A baby is born, and suddenly, parents are responsible for keeping this precious human alive.

Anxiety is a common aspect of caregiving during infancy because it is adaptive. Worrying keeps parents vigilant for potential danger and focused on the baby’s needs. Appropriate parental attentiveness also promotes a secure parent-child relationship in the early years. So, fretting has its roots in love and care. Ideally, as the child grows in resilience and independence, parents become less anxious and vigilant; but this doesn’t always happen. Worry can become a fixed pattern, even as the baby gradually transforms into a more independent being.

Attentiveness Vs. Anxiety

There is a difference between attentiveness and anxiety. Awareness of our orientation to our child is vital and can lead to discernment about an appropriate level of concern and involvement. For example, parents may “catastrophize” when they witness their child’s frailties. Each misstep is seen as a threat to their ultimate success in life. Anxiety is related to “thought distortions,” and this is an example.

Another thought distortion is “confirmation bias.” Every mistake confirms the negative perceptions parents have about the child (Susan failed another math quiz. She’s not college material). It is hard to hide this sort of mindset from a child. Eventually, anxiety and doubt seep through and may affect the parent-child relationship as well as the child’s self-esteem.

The Dangers of Obsessing

Becoming obsessed with the unknown (the future) is damaging in other ways too. Anxiety robs us of calm objectivity, causing us to react rather than respond. In other words, parents go into rescue mode rather than stepping back to support the child’s own problem-solving skills. A kid who is accustomed to being rescued is less likely to learn to stand up to challenges independently.

Anxiety can become an entrenched pattern driven by yet another thought distortion. Overly anxious caregivers begin to believe that if they do not worry, everything will fall apart. Likewise, parents may think that letting go and allowing children to make mistakes they can learn from is irresponsible on their part.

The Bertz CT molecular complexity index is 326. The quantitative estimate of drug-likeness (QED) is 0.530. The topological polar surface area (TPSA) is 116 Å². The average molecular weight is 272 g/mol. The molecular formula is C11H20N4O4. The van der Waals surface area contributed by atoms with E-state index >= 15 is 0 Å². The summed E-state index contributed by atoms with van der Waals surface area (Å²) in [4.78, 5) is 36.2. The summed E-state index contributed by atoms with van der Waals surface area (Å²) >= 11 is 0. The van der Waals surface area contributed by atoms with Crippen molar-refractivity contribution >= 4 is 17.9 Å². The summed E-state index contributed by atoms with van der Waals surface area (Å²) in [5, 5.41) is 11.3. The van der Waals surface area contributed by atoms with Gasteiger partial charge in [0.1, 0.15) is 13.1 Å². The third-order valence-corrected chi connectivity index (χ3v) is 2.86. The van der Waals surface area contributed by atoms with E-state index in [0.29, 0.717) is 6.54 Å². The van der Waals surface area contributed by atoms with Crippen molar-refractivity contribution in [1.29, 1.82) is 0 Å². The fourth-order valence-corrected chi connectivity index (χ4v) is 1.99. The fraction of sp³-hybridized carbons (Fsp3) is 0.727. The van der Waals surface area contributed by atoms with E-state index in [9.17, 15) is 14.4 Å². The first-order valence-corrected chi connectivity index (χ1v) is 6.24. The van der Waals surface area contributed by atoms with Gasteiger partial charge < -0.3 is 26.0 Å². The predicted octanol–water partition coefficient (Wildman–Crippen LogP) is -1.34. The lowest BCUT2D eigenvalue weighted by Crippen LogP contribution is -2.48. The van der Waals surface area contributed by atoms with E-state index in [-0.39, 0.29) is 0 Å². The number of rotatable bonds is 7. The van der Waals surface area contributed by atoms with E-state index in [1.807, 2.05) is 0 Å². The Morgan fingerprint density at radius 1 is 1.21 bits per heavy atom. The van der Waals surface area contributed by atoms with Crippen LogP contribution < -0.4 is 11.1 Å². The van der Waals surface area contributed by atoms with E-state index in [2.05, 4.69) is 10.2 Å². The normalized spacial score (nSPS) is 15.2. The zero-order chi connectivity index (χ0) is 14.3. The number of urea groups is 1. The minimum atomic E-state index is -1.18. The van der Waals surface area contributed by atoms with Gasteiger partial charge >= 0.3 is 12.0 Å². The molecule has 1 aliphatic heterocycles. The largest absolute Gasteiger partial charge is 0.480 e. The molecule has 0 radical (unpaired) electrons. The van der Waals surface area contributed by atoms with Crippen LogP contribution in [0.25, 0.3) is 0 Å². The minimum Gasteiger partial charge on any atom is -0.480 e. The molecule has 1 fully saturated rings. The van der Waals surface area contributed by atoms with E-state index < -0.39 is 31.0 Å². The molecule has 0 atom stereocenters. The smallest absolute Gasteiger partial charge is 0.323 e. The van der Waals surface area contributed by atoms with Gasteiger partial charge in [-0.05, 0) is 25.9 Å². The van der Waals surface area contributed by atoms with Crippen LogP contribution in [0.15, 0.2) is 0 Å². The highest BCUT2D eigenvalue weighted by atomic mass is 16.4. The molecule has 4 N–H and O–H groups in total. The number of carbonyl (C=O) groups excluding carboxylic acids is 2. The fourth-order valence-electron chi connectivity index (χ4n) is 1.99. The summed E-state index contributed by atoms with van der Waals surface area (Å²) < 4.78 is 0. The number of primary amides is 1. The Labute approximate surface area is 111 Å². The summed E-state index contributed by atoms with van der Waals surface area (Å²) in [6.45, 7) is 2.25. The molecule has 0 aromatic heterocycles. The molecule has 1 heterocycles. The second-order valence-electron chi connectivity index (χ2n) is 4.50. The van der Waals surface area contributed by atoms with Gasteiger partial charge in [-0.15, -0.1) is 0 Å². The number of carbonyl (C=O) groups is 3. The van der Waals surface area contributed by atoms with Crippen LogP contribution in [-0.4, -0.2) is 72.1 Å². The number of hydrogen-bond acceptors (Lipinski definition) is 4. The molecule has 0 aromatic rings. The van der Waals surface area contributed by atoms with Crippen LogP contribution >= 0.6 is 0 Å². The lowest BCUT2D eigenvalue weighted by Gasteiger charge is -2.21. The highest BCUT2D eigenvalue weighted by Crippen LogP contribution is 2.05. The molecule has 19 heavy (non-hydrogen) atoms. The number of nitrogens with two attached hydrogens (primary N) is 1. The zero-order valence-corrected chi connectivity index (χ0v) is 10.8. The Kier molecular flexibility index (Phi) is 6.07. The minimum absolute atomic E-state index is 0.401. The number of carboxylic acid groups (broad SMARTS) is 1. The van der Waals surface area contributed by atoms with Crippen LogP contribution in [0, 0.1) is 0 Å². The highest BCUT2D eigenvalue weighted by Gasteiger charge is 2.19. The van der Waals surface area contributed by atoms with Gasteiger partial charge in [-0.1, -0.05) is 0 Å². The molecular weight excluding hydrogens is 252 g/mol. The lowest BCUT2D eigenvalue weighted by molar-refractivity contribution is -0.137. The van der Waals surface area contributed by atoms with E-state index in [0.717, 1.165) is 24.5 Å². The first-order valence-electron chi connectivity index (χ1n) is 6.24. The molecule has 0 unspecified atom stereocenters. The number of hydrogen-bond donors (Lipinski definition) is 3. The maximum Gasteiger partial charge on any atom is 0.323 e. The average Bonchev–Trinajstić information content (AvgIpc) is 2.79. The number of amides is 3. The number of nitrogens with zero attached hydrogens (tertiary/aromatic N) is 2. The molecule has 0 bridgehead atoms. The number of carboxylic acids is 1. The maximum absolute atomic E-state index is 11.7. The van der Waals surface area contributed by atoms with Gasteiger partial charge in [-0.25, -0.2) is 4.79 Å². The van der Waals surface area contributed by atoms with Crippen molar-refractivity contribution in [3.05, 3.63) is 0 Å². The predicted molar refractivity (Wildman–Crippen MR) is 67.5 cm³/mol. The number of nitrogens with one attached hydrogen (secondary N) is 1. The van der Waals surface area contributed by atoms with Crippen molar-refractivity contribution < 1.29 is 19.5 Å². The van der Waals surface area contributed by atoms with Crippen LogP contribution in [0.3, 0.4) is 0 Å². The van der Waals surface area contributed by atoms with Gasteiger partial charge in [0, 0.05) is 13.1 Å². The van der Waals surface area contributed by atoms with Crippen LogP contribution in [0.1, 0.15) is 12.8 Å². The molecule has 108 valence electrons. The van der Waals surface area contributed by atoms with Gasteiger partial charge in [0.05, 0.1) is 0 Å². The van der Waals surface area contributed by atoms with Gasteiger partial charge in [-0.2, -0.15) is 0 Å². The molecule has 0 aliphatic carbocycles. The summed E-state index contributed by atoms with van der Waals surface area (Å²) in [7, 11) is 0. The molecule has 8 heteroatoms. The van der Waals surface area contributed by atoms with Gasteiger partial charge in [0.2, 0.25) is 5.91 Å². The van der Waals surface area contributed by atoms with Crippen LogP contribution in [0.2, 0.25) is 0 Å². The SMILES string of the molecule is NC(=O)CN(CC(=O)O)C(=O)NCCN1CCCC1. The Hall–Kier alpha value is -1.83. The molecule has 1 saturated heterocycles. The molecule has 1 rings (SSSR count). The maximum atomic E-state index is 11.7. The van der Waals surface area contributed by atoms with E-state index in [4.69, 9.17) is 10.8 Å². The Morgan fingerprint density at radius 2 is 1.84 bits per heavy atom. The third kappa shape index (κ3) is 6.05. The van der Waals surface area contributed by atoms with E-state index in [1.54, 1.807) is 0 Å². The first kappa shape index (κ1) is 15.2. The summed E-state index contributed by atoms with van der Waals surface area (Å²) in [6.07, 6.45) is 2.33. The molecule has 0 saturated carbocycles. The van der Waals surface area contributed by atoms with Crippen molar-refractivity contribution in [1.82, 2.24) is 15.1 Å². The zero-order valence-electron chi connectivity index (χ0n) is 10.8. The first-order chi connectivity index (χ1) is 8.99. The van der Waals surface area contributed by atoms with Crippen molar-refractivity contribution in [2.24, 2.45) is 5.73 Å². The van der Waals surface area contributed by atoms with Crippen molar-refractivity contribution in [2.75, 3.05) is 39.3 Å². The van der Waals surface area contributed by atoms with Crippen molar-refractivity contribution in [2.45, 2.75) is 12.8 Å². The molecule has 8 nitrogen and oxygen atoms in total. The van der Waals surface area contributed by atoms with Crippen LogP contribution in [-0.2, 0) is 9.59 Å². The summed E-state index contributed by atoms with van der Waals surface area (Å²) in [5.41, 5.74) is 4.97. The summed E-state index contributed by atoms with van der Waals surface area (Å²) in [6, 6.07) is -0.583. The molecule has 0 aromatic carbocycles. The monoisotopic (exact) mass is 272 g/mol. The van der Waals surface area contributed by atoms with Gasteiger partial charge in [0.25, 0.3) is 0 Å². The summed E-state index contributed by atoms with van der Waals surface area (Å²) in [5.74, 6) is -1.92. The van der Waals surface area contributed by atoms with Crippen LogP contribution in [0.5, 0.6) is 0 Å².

Helpful Tips

Some helpful steps may reduce excessive worry, including parenting adult children.

  • The first step is to practice acceptance. Embrace the fact that your child is a separate, unique individual from you. Young people have a different moral compass and orientation to a successful future than their parents. It also seems to take youngsters longer to become independent today than in past generations.
  • Remind yourself that even your adult child is still in the process of development. An unambitious 18-year-old may eventually get their mojo working.
  • Practice making a balanced appraisal of your child’s faults by listing all of the things she has going for her.
  • Allow yourself not to worry. Instead, spend more time making yourself the best you can be.
  • Try to accept that your child will have some hard knocks. Mistakes are learning experiences. Very few missteps are fatal or lead to a failed life.
  • Explore whether you see your child’s mistakes or successes as a reflection on you. What your child does is their choice. Children are not spokespersons for the quality of their parents’ character.

Developing Trust

Trust is an essential dynamic in the parent-child relationship. Throughout childhood, parents are attentive to promote bonding and security. Children trust their parents to take care of them. As children grow, it’s best to step back and trust them to find their own path. Parental anxiety (and the thought distortions that go with it) is a burden that weighs kids down and compromises their confidence.

Believing that your children will find their place in the world is the best way to nudge them forward while building a secure parent-child relationship during the young adult years and beyond.

Photo by Yan Krukov from Pexels

Dr. Pat BlackwellDr. Pat Blackwell is a licensed psychologist who has worked with families for over 30 years. See her website for more information and her blog at patblackwellphd.com.